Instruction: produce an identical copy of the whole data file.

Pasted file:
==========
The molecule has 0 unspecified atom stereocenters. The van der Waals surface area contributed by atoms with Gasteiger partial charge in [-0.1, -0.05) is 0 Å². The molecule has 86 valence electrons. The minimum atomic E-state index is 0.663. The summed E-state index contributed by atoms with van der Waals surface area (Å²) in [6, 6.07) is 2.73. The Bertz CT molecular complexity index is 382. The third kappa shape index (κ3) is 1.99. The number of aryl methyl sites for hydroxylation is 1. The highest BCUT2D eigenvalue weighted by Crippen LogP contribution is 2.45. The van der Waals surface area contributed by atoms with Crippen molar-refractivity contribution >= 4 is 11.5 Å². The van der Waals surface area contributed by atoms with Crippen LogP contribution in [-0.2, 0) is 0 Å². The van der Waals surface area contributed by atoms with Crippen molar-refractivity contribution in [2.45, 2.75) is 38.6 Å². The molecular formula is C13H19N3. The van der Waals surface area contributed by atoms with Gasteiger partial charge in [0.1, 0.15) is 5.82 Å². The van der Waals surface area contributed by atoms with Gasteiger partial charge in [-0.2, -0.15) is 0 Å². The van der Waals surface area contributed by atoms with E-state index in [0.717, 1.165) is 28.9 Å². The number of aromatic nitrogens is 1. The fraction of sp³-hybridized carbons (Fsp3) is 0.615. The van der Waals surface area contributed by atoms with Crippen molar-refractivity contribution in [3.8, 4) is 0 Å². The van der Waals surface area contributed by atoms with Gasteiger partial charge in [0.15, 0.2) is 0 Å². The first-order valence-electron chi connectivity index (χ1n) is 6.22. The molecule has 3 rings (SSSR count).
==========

The molecule has 0 unspecified atom stereocenters. The van der Waals surface area contributed by atoms with Gasteiger partial charge in [-0.1, -0.05) is 0 Å². The molecule has 86 valence electrons. The minimum atomic E-state index is 0.663. The summed E-state index contributed by atoms with van der Waals surface area (Å²) in [6, 6.07) is 2.73. The Bertz CT molecular complexity index is 382. The third kappa shape index (κ3) is 1.99. The number of aryl methyl sites for hydroxylation is 1. The highest BCUT2D eigenvalue weighted by Crippen LogP contribution is 2.45. The van der Waals surface area contributed by atoms with Crippen molar-refractivity contribution >= 4 is 11.5 Å². The van der Waals surface area contributed by atoms with Crippen LogP contribution in [-0.2, 0) is 0 Å². The van der Waals surface area contributed by atoms with Crippen molar-refractivity contribution in [2.45, 2.75) is 38.6 Å². The molecular formula is C13H19N3. The van der Waals surface area contributed by atoms with Gasteiger partial charge in [0.1, 0.15) is 5.82 Å². The van der Waals surface area contributed by atoms with Gasteiger partial charge in [-0.2, -0.15) is 0 Å². The van der Waals surface area contributed by atoms with E-state index in [0.717, 1.165) is 28.9 Å². The number of aromatic nitrogens is 1. The fraction of sp³-hybridized carbons (Fsp3) is 0.615. The van der Waals surface area contributed by atoms with Crippen molar-refractivity contribution in [3.8, 4) is 0 Å². The van der Waals surface area contributed by atoms with Gasteiger partial charge in [0.15, 0.2) is 0 Å². The first-order valence-electron chi connectivity index (χ1n) is 6.22. The molecule has 3 rings (SSSR count).